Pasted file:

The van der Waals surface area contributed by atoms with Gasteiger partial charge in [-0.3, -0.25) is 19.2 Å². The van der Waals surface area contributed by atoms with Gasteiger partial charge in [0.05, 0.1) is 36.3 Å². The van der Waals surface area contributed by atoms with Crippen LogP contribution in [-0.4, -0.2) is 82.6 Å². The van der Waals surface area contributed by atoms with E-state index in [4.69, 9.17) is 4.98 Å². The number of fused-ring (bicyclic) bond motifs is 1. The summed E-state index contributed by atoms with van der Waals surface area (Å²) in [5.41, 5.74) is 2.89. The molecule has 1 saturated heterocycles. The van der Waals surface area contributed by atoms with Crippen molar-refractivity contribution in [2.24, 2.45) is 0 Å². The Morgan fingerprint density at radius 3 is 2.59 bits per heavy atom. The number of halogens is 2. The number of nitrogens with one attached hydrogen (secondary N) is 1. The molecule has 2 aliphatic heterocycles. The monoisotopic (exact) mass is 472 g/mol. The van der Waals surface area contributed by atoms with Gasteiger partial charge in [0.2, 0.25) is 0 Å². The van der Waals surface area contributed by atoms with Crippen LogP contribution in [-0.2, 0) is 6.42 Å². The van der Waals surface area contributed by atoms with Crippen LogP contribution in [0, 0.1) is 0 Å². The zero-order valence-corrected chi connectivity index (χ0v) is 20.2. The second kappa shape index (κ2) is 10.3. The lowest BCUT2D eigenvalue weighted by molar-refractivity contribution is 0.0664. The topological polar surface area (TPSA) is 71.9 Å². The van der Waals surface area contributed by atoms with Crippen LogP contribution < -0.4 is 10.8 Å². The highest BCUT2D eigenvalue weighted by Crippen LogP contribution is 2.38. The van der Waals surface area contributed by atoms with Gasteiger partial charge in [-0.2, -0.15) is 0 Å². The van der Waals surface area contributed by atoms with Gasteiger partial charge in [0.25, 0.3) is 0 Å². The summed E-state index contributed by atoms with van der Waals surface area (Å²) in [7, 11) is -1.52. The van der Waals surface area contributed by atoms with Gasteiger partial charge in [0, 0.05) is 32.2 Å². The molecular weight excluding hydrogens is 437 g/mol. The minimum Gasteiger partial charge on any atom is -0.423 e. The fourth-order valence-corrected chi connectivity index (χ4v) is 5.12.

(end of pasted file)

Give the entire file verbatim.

The van der Waals surface area contributed by atoms with Gasteiger partial charge in [-0.3, -0.25) is 19.2 Å². The van der Waals surface area contributed by atoms with Gasteiger partial charge in [0.05, 0.1) is 36.3 Å². The van der Waals surface area contributed by atoms with Crippen LogP contribution in [-0.4, -0.2) is 82.6 Å². The van der Waals surface area contributed by atoms with E-state index in [4.69, 9.17) is 4.98 Å². The number of fused-ring (bicyclic) bond motifs is 1. The summed E-state index contributed by atoms with van der Waals surface area (Å²) in [5.41, 5.74) is 2.89. The molecule has 1 saturated heterocycles. The van der Waals surface area contributed by atoms with Crippen molar-refractivity contribution in [2.24, 2.45) is 0 Å². The Morgan fingerprint density at radius 3 is 2.59 bits per heavy atom. The number of halogens is 2. The number of nitrogens with one attached hydrogen (secondary N) is 1. The molecule has 2 aliphatic heterocycles. The monoisotopic (exact) mass is 472 g/mol. The van der Waals surface area contributed by atoms with Gasteiger partial charge in [0.2, 0.25) is 0 Å². The van der Waals surface area contributed by atoms with Crippen LogP contribution in [-0.2, 0) is 6.42 Å². The van der Waals surface area contributed by atoms with Crippen LogP contribution in [0, 0.1) is 0 Å². The zero-order valence-corrected chi connectivity index (χ0v) is 20.2. The second kappa shape index (κ2) is 10.3. The lowest BCUT2D eigenvalue weighted by molar-refractivity contribution is 0.0664. The topological polar surface area (TPSA) is 71.9 Å². The van der Waals surface area contributed by atoms with Crippen LogP contribution < -0.4 is 10.8 Å². The highest BCUT2D eigenvalue weighted by Crippen LogP contribution is 2.38. The van der Waals surface area contributed by atoms with Gasteiger partial charge in [-0.2, -0.15) is 0 Å². The van der Waals surface area contributed by atoms with Gasteiger partial charge in [0.25, 0.3) is 0 Å². The summed E-state index contributed by atoms with van der Waals surface area (Å²) in [7, 11) is -1.52. The van der Waals surface area contributed by atoms with Gasteiger partial charge in [0, 0.05) is 32.2 Å². The molecular weight excluding hydrogens is 437 g/mol. The minimum Gasteiger partial charge on any atom is -0.423 e. The fourth-order valence-corrected chi connectivity index (χ4v) is 5.12.